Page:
Lau has summarised the issue very well. But I am not sure whether locals are the ones who need to be more gracious. Mainland visitors should respect local customs just like any other visitors. I agree that government should make attempts to educate these people, but it's a tall order when we allow 35 million in Hong Kong each year. Mainland visitors are encouraged to behave as if this is their home simply because they see plenty of other people spitting, shouting and any other anti-social behavior. The fault lies with the fact that people who makes the decision either don't care about the well-beings or culture of the locals and rather focus at the money / GDP it brings in the short-term. Chinese/HK all suffer from myopia to the point where are blinded from anything but the goose right in front of us. I am not optimistic where HK is going from a social or economic standpoint. The labor force is too unskilled (i.e property agents loitering in malls and sales assistants) and more people feel like they're dying rather than living as days go by. Please correct me if I am wrong because this is my home too.
I have to say I’m shocked about what is going on here. I am an expat in Hong Kong and have been here nearly 20 years.
Don’t get me wrong, I’m the first person to get annoyed at the influx, rudeness and lack of common courtesy (as well as lack of sense sometimes) from our cousins across the boarder. But I’m sorry Hong Kong, time to clean up shop before calling the kettle black!
Look at the society they are brought up in, suppression etc... So answer me this:
Is it so hard to let people off the train before getting on?
Why don’t you move inside the carriage?
I think its time to wake up! I love this city. I was not born here but it is my home and I’m getting fed up of how little respect HK locals have for each other and those around them,
I’m seeing an increasing trend in peoples reaction to HK when visiting for the first time. Unless you are money focused or here to simply party... more than 50% of people say they don’t like it here because locals are rude and unhelpful... sometimes I agree. Not all, but a lot.
So yes, this is a country belonging to China. A booklet to advise on how things are done here would be an excellent idea (which would not take long to implement... Education is key) but at the forefront of this, its time for Hong Kong people to stop complaining about the mainland folk and start setting an example. You cant expect anyone to act in the right manner when they see locals just as, if not more rude.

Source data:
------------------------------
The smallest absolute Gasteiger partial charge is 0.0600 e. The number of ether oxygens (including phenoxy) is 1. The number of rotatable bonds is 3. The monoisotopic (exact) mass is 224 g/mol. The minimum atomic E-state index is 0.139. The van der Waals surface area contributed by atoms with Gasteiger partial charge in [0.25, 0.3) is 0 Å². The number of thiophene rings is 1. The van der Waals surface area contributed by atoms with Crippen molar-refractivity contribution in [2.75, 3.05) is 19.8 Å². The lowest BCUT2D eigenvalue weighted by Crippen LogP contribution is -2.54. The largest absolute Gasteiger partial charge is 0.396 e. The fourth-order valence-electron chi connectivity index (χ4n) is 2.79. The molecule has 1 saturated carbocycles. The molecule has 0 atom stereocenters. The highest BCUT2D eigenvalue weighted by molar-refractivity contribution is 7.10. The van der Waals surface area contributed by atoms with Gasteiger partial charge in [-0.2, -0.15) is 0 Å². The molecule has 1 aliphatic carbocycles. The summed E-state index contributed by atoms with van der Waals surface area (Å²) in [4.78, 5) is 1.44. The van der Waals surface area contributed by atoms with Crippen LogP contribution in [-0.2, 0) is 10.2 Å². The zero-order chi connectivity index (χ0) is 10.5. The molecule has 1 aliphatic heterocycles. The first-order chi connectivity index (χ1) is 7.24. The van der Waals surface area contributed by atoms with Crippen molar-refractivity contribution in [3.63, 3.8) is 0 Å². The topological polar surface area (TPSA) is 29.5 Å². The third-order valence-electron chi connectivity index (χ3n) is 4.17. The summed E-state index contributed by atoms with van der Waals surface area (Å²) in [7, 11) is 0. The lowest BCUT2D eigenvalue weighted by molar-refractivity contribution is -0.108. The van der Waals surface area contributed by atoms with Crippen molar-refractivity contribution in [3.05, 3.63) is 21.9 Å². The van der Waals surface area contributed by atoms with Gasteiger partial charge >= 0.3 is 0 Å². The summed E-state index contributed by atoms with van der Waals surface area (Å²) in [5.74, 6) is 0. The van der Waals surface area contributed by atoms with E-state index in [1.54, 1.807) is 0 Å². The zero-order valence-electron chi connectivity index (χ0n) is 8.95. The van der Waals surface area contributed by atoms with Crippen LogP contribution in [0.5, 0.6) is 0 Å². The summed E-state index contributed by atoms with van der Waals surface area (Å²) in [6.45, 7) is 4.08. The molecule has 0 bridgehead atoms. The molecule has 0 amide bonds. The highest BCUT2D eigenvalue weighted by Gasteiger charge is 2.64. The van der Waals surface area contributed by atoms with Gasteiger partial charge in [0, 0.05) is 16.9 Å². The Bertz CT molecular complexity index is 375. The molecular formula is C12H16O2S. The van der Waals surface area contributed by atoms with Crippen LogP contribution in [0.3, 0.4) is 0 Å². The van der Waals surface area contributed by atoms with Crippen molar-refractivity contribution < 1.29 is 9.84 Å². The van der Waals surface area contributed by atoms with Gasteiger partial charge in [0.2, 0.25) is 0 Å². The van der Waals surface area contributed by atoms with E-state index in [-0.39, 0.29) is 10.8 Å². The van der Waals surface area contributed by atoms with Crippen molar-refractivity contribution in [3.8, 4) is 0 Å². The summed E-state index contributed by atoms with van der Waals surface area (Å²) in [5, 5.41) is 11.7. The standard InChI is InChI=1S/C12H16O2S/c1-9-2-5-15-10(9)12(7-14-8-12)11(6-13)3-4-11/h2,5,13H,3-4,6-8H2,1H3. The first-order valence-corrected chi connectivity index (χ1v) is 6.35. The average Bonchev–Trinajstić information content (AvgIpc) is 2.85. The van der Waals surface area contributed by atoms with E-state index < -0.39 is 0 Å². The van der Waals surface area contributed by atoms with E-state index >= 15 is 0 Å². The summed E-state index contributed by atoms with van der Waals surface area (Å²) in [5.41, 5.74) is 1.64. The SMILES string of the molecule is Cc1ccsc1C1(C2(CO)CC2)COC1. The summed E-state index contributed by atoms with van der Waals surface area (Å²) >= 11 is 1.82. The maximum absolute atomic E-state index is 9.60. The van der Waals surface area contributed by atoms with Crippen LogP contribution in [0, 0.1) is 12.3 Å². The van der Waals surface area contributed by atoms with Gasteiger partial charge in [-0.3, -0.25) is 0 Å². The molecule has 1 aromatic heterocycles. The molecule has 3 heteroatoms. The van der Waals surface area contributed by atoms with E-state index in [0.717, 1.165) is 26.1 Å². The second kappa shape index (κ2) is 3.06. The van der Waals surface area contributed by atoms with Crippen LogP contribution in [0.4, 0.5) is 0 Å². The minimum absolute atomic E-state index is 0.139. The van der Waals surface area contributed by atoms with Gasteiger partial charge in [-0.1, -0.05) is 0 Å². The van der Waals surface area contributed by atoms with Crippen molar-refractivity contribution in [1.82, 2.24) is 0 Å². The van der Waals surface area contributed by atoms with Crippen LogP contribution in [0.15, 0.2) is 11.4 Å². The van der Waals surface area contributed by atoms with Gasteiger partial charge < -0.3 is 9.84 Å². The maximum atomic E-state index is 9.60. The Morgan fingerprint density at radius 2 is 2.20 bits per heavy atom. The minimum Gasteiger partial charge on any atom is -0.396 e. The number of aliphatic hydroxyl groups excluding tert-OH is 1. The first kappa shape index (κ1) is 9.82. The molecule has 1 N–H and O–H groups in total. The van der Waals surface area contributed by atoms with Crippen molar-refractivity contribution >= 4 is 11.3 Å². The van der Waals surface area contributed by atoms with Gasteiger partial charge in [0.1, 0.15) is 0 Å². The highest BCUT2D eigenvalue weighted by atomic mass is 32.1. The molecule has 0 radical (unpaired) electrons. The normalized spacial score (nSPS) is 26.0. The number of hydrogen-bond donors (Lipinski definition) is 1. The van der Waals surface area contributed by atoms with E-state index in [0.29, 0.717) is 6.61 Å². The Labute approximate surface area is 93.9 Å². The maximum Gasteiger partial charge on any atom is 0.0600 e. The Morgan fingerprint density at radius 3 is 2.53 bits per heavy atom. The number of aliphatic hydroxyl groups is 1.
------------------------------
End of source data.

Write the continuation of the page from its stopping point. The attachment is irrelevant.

Sorry for the harsh reality
Having an etiquette booklet for everyone crossing the border is a very good idea. But the problem is not only across border, like out of town tourists littering all along the Forbidden City. They can see a trash can right in front of their face, yet they choose to discard the garbage everywhere.
Mainland China as a whole, needs a prolong national campaign to promote acceptable behavior. These are common sense behaviors that anyone with the right upbringing should know. But don't expect any radical changes overnight, this will take a least a generation. I remembered in the 70's that children defecated on the street on Tze Wan Shan. Imagine my surprise when I saw that it was acceptable behavior inside Beijin Zoo and Tianamen Square back in 2008.
The white elephant in the room that no one acknowledged is that there are just to many people in one place. Creating conflicts, frictions. Try to hail a cab after closing at Ocean Park.

I am "made in China" (I know...not a statement of high quality...) but I cannot help noticing one thing in common between the PRC and HK "peoples" - none of them knows how to smile...guys, have a good w/end!
Adrian P
I'm sure Hong Kongers know that not all mainlander are alike. Just like in any other country, the better educated and big-city dwellers among the mainlanders tend to behave better. By eliciting the help of those mainlanders Hong Kongers will have a better chance of changing the behavior of rude mainlanders. Part of the problem is terminology. Words like "mainlanders" are just too grossly indiscriminate. They pit tiny Hong Kong against 1.3 billion people. Who wouldn't become paranoid under that kind of imaginary pressure? The result if ugly identity politics and self-fulling antagonism.